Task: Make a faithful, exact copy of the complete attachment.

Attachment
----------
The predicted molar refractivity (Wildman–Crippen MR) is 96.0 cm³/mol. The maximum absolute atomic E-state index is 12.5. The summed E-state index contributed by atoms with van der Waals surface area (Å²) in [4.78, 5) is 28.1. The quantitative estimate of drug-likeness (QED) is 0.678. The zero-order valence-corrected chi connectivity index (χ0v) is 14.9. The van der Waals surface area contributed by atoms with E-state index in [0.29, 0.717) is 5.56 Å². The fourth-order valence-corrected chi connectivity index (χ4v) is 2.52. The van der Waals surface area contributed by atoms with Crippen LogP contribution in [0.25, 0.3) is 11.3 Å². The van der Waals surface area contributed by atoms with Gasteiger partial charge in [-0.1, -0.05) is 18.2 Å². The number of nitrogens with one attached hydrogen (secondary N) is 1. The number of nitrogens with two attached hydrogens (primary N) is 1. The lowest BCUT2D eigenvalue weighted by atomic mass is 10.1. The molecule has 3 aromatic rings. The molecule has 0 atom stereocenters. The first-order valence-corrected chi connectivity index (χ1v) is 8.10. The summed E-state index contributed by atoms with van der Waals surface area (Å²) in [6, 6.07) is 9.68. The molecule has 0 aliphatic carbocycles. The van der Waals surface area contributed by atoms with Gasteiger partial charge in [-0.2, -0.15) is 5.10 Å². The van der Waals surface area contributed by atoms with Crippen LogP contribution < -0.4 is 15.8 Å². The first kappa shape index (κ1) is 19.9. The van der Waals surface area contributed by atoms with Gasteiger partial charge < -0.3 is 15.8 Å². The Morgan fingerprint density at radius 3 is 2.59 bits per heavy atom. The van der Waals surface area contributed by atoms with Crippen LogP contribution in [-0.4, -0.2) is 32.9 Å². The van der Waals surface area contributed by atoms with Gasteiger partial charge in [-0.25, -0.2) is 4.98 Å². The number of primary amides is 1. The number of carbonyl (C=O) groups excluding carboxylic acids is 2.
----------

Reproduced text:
The predicted molar refractivity (Wildman–Crippen MR) is 96.0 cm³/mol. The maximum absolute atomic E-state index is 12.5. The summed E-state index contributed by atoms with van der Waals surface area (Å²) in [4.78, 5) is 28.1. The quantitative estimate of drug-likeness (QED) is 0.678. The zero-order valence-corrected chi connectivity index (χ0v) is 14.9. The van der Waals surface area contributed by atoms with E-state index in [0.29, 0.717) is 5.56 Å². The fourth-order valence-corrected chi connectivity index (χ4v) is 2.52. The van der Waals surface area contributed by atoms with Crippen LogP contribution in [0.25, 0.3) is 11.3 Å². The van der Waals surface area contributed by atoms with Gasteiger partial charge in [-0.1, -0.05) is 18.2 Å². The number of nitrogens with one attached hydrogen (secondary N) is 1. The number of nitrogens with two attached hydrogens (primary N) is 1. The lowest BCUT2D eigenvalue weighted by atomic mass is 10.1. The molecule has 3 aromatic rings. The molecule has 0 atom stereocenters. The first-order valence-corrected chi connectivity index (χ1v) is 8.10. The summed E-state index contributed by atoms with van der Waals surface area (Å²) in [6, 6.07) is 9.68. The molecule has 0 aliphatic carbocycles. The van der Waals surface area contributed by atoms with Gasteiger partial charge in [-0.2, -0.15) is 5.10 Å². The van der Waals surface area contributed by atoms with Crippen LogP contribution < -0.4 is 15.8 Å². The first kappa shape index (κ1) is 19.9. The van der Waals surface area contributed by atoms with Gasteiger partial charge < -0.3 is 15.8 Å². The Morgan fingerprint density at radius 3 is 2.59 bits per heavy atom. The van der Waals surface area contributed by atoms with Crippen LogP contribution in [-0.4, -0.2) is 32.9 Å². The van der Waals surface area contributed by atoms with Gasteiger partial charge in [-0.25, -0.2) is 4.98 Å². The number of primary amides is 1. The number of carbonyl (C=O) groups excluding carboxylic acids is 2.